Chromosomal aberrations and cancer

Sudar, Stanka (2009) Chromosomal aberrations and cancer. Bachelor's thesis, Faculty of Science > Department of Biology.

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Abstract

Structural changes or chromosomal aberrations include deletions, duplications, inversions, isochromosome and translocations. Deletion is a consequence of a break and lost of chromosomal segment. Duplication of chromosomal segment occurs after irregular crossing-over or shift of chromosomal segment to a new location, and pairing and crossing-over. Inversion include two breaks, rotation of 180º and reconnection. Isochromosome causes the formation of metacentric chromosome and isochromosome the long arm of the loss shows a short-tail, a short arm shows a loss of long arms of chromosomes. There are reciprocal and Robertsonian translocation and translocation of chromosome segments are formed by changing nehomologous chromosomes. Although the t(14:18) translocation is found in B-cell lymphomas and leukemias, something else must contribute to creating the cancer because over 50% of us have small numbers of B-cells with translocation that never progress to cancer. The antibody gene loci are dangerous places for proto-oncogenes to take up residence. Translocation of the proto-oncogene c-myc close to the enhancer of the antibody heavy chain genes also produces cancerous B cells resulting in Burkitt´s lymphoma. The translocation of the Bcl-2 locus is just one of many mutations that can give rise to a chronic lymphocytic leukemia. The p53 tumor suppressor gene product, and the bcr/abl, bcl-2 and c-myc gene products all appear to influence the susceptibility of cells to apoptosis (Canman and Kastan, 1995). In addition to the role p53 protein plays in mediating a cell cycle arrest in G1 following DNA damage, p53 also performs functions critical for removal of damaged cells by initiating apoptosis in certian physiological situations. Cells which express deregulated c-myc are sensitized to apoptosis. An escape from apoptosis is often a hallmark of cancer cells, and is associated to chemotherapy resistance (Johnstone et al., 2002). Proteins from the Bcl-2 family are the key regulators of the intrinsic pathway of apoptosis, controlling the point-of no-return and setting the threshold to engage the death machinery in response to a chemical damage. Therefore, Bcl-2 proteins have emerged as an attractive target to develop novel anticancer drugs.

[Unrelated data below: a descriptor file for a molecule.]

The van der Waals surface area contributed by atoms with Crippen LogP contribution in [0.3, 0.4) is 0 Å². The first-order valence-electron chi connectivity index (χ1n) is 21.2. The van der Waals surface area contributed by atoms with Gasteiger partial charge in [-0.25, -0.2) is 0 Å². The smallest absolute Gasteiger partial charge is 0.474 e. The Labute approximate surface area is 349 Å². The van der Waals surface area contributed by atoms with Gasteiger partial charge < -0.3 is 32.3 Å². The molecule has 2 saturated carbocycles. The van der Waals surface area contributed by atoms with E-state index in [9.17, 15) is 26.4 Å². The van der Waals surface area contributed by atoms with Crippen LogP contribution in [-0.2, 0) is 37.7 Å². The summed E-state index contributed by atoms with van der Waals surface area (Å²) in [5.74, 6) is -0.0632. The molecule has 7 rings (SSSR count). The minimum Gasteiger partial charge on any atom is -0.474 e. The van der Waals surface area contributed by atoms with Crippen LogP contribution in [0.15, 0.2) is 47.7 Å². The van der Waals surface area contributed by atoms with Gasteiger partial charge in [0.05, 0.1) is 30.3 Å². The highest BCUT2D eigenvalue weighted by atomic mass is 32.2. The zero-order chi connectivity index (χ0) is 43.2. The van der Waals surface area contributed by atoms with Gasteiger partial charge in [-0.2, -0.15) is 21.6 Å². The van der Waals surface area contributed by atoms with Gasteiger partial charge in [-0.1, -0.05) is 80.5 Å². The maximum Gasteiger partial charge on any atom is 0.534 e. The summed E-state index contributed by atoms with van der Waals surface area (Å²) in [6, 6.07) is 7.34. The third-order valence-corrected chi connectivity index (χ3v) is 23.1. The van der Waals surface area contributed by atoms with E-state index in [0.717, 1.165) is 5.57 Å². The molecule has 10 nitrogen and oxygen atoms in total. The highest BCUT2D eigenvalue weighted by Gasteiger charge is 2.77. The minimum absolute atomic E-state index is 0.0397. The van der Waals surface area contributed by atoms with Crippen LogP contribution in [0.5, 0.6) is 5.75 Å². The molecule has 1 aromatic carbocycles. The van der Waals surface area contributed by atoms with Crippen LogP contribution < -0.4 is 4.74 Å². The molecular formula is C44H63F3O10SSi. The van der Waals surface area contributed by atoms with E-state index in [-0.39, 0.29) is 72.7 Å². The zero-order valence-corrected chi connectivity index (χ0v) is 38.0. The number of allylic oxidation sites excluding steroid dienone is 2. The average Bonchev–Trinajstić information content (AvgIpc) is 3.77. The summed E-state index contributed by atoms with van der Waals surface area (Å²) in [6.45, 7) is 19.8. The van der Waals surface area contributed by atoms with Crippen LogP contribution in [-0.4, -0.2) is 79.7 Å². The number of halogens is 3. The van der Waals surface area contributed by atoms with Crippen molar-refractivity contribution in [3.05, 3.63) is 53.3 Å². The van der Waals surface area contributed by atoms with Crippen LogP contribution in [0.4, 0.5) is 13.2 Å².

Item Type: Thesis (Bachelor's thesis)
Supervisor: Pavlica, Mirjana
Date: 2009
Number of Pages: 17
Subjects: NATURAL SCIENCES > Biology
Divisions: Faculty of Science > Department of Biology
Depositing User: Silvana Šehić
Date Deposited: 18 Dec 2014 13:37
Last Modified: 18 Dec 2014 13:37
URI: http://digre.pmf.unizg.hr/id/eprint/3553

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